But how much of this European energy crisis is really going to reach Australia? Well, on the one hand, that is entirely up to us. Well, it was.
Commodity markets aren’t as fungible as you might think
Securing long-term energy supply contracts before the crisis would’ve been the thing to do. In fact, I’ve never understood the drama over gas shortages in Australia. We can just buy the gas, same as everyone else. If we don’t buy the gas under the same long-term contracts as others do, then we shouldn’t be surprised when we don’t get it…
But back to the topic. Although energy markets like oil and gas are theoretically fungible, meaning a barrel of oil is the same everywhere, there are several reasons why this is not the case when it comes to how energy markets actually function.
You’d think that sales of Russian gas to Europe could just be diverted to China, while Europe buys its gas from whoever China was buying from, leaving the net effect a mere ripple of water in the overall gas market bathtub. But that’s not how it works.
For example, gas requires a lot of infrastructure. Germany’s lack of gas import terminals has left it reliant on Brexit Britain, ironically.
Also, it takes a long time to bring energy production online, which leaves little slack in demand and supply shocks, especially when the government is doing its best to stop you.
I’ve already mentioned that energy supply contracts tend to be long-term. This is to give the buyer and seller certainty. But it leaves those relying on short-term supply out in the cold because they’re fighting over a much smaller chunk of gas than total production — the little bit that isn’t spoken for yet. That’s why power markets are so volatile. They’re priced at the margin, not based on the market as a whole.
There are some advantages that flow from gas and oil’s fungible nature. For example, Greek ships and Chinese ports are selling lots of Russian gas to Europe indirectly enough to avoid EU and US sanctions and an embarrassing PR expose.
But, overall, the gas market really can be disrupted by the chaos we’ve seen because the market’s commodities are not fully fungible. And that’s why Europe’s energy crisis is creeping towards Australia.
It’s no wonder the Europeans are having a change of heart about their energy crisis. Politicians from Germany’s governing party are even demanding Germany reconsider sending weapons to Ukraine.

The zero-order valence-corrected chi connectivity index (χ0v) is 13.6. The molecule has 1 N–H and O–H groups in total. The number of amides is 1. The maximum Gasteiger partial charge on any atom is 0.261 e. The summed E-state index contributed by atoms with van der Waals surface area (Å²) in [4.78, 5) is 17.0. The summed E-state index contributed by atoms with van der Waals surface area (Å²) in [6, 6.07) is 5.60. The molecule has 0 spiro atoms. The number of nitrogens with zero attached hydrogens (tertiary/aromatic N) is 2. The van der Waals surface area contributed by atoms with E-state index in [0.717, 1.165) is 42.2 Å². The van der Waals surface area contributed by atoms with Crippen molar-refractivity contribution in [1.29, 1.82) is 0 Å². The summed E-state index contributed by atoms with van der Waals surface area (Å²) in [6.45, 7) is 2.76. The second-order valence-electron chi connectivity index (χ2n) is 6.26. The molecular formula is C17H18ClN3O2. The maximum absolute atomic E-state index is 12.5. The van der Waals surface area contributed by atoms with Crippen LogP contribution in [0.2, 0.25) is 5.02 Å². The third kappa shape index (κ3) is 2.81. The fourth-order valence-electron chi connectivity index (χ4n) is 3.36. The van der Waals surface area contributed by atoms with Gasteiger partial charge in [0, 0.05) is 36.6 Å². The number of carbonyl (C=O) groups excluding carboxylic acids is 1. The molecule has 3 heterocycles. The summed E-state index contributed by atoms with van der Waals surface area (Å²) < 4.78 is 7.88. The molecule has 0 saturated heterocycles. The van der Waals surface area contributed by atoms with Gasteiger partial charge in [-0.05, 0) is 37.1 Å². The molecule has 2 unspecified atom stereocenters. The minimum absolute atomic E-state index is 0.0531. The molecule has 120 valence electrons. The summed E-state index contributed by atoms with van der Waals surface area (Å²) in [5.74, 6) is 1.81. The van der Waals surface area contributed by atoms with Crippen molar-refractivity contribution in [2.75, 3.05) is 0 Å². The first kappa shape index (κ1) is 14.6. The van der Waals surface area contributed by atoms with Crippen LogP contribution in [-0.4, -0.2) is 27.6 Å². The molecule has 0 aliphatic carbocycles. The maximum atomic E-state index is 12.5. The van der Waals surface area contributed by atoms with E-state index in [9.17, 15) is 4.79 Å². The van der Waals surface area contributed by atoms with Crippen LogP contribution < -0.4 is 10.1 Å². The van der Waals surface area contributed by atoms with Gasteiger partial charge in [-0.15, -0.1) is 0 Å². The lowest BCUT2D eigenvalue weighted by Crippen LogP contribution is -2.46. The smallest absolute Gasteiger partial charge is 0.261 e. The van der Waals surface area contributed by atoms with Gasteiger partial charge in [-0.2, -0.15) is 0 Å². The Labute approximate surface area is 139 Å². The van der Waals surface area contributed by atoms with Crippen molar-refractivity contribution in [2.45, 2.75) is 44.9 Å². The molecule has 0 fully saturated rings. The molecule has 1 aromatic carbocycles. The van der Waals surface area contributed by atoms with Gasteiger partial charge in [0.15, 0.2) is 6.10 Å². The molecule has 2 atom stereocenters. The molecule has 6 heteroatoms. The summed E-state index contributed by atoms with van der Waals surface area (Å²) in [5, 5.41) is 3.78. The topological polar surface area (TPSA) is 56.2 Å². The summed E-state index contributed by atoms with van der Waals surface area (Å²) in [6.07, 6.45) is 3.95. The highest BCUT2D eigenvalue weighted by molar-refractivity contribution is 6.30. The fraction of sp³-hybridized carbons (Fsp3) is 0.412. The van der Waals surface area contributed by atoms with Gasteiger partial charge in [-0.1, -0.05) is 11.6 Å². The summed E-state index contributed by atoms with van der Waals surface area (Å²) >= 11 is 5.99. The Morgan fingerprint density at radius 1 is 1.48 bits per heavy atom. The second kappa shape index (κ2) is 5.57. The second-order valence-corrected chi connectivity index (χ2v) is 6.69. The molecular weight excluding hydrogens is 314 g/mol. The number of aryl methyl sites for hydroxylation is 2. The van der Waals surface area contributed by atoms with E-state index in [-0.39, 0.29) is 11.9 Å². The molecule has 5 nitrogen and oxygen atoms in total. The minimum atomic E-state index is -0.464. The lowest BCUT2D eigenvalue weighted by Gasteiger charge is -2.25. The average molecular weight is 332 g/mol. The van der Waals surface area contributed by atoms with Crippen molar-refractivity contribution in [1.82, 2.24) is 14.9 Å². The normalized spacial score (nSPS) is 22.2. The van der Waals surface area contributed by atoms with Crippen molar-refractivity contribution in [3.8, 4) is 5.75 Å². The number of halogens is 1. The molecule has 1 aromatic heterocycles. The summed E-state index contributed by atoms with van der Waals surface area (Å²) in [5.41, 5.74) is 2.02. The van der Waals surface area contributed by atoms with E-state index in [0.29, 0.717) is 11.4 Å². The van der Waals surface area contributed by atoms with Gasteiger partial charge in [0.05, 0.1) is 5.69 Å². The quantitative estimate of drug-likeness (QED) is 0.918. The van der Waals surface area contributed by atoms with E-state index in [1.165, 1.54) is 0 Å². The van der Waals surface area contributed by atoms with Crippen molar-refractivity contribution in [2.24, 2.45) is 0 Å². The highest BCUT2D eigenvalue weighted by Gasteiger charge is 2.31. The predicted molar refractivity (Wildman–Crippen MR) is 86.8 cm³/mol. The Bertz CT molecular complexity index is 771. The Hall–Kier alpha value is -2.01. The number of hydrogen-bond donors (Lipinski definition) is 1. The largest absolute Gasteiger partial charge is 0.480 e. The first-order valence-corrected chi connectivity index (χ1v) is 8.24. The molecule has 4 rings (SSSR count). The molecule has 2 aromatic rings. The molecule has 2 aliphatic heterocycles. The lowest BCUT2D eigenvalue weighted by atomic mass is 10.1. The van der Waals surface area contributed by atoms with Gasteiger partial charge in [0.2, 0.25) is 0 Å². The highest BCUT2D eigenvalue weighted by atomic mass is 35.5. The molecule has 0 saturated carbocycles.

Another German MP has argued that opening Nord Stream 2 was the only sensible solution to the gas crisis.
The Japanese are happily signing away on gas deals with Russian suppliers. Deals that European companies were shut out of by sanctions, leaving the Russians and Japanese to benefit. And the Hungarians have commissioned the expansion of two nuclear reactors to be built by the Russians.
But nuclear power won’t come online until it’s too late. As UK politician Nick Clegg pointed out in 2010, ‘there’s no way they’re going to have new nuclear come onstream until about 2021, 2022, so it’s just not even an answer’.
Another solution to the lack of energy is, of course, hydrogen. Which requires what to produce it? That’s right, electricity! And a lot of it. So it’s a solution that worsens the particular problem we’re having right now? How novel for a government program.
Just wait until drivers who bought EVs when electricity was cheap discover that they’re facing blackouts and higher driving bills than petrol drivers while hydrogen gets produced by the electricity they need…
There will be Mexican standoffs between petrol, EV, and hydrogen vehicle owners at carparks and petrol stations around the country. No doubt hybrid owners will get a hard time for being noncommittal.
What’s really happened here is a classic example of government intervention. By pushing a single solution onto everything — green electricity — the government created a very fragile system with a single point of failure. As soon as green energy became scarce for any reason, the whole system would begin to go into crisis.
It was the same for oil, of course, which governments also promoted the adoption of. That’s what gave oil shocks their power and also what explains some questionable foreign policy in the Middle East for more than a hundred years now…
Henry Ford’s wife drove an electric car. And women preferred them. How different things could’ve been…
If the government stopped meddling in energy, it’s likely the system would be far more diverse and thereby robust to shocks. But there would also be significantly fewer political donations, so don’t hold your breath for the lights to come back on anytime soon.
Meanwhile, Russian corporate profits are up 25% in the second quarter, the ruble is above its pre-war levels, and the central bank of Russia is cutting interest rates.
And I thought lockdowns were a bad policy. But come winter, we might surpass them.
Until next time,
Editor, The Daily Reckoning Australia Weekend